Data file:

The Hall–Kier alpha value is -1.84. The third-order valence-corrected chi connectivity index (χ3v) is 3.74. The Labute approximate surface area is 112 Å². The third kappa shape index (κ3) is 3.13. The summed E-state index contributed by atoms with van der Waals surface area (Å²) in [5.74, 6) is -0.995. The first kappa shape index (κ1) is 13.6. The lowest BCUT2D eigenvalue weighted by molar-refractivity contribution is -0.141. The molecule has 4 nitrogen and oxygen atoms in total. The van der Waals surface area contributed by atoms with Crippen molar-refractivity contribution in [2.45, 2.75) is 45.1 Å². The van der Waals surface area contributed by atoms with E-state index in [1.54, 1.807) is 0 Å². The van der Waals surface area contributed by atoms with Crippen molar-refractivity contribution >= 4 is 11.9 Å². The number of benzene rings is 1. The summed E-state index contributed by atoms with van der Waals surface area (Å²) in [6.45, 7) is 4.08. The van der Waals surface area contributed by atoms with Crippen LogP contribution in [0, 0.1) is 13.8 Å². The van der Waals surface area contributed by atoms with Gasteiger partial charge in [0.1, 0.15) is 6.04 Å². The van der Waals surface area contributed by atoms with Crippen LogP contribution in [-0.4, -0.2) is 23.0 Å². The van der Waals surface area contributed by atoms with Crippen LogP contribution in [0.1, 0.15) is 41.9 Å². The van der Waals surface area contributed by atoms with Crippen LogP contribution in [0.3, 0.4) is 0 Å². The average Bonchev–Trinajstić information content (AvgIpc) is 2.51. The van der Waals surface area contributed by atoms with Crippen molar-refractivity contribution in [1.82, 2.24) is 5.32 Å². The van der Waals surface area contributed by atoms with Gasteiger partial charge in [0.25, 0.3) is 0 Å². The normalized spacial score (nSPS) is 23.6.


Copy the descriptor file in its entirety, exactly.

The Hall–Kier alpha value is -1.84. The third-order valence-corrected chi connectivity index (χ3v) is 3.74. The Labute approximate surface area is 112 Å². The third kappa shape index (κ3) is 3.13. The summed E-state index contributed by atoms with van der Waals surface area (Å²) in [5.74, 6) is -0.995. The first kappa shape index (κ1) is 13.6. The lowest BCUT2D eigenvalue weighted by molar-refractivity contribution is -0.141. The molecule has 4 nitrogen and oxygen atoms in total. The van der Waals surface area contributed by atoms with Crippen molar-refractivity contribution in [2.45, 2.75) is 45.1 Å². The van der Waals surface area contributed by atoms with E-state index in [1.54, 1.807) is 0 Å². The van der Waals surface area contributed by atoms with Crippen molar-refractivity contribution >= 4 is 11.9 Å². The number of benzene rings is 1. The summed E-state index contributed by atoms with van der Waals surface area (Å²) in [6.45, 7) is 4.08. The van der Waals surface area contributed by atoms with Crippen LogP contribution in [0, 0.1) is 13.8 Å². The van der Waals surface area contributed by atoms with Gasteiger partial charge in [0.1, 0.15) is 6.04 Å². The van der Waals surface area contributed by atoms with Crippen LogP contribution in [-0.4, -0.2) is 23.0 Å². The van der Waals surface area contributed by atoms with Crippen LogP contribution in [0.1, 0.15) is 41.9 Å². The van der Waals surface area contributed by atoms with Crippen LogP contribution in [0.3, 0.4) is 0 Å². The average Bonchev–Trinajstić information content (AvgIpc) is 2.51. The van der Waals surface area contributed by atoms with Crippen molar-refractivity contribution in [1.82, 2.24) is 5.32 Å². The van der Waals surface area contributed by atoms with Gasteiger partial charge in [0.25, 0.3) is 0 Å². The normalized spacial score (nSPS) is 23.6.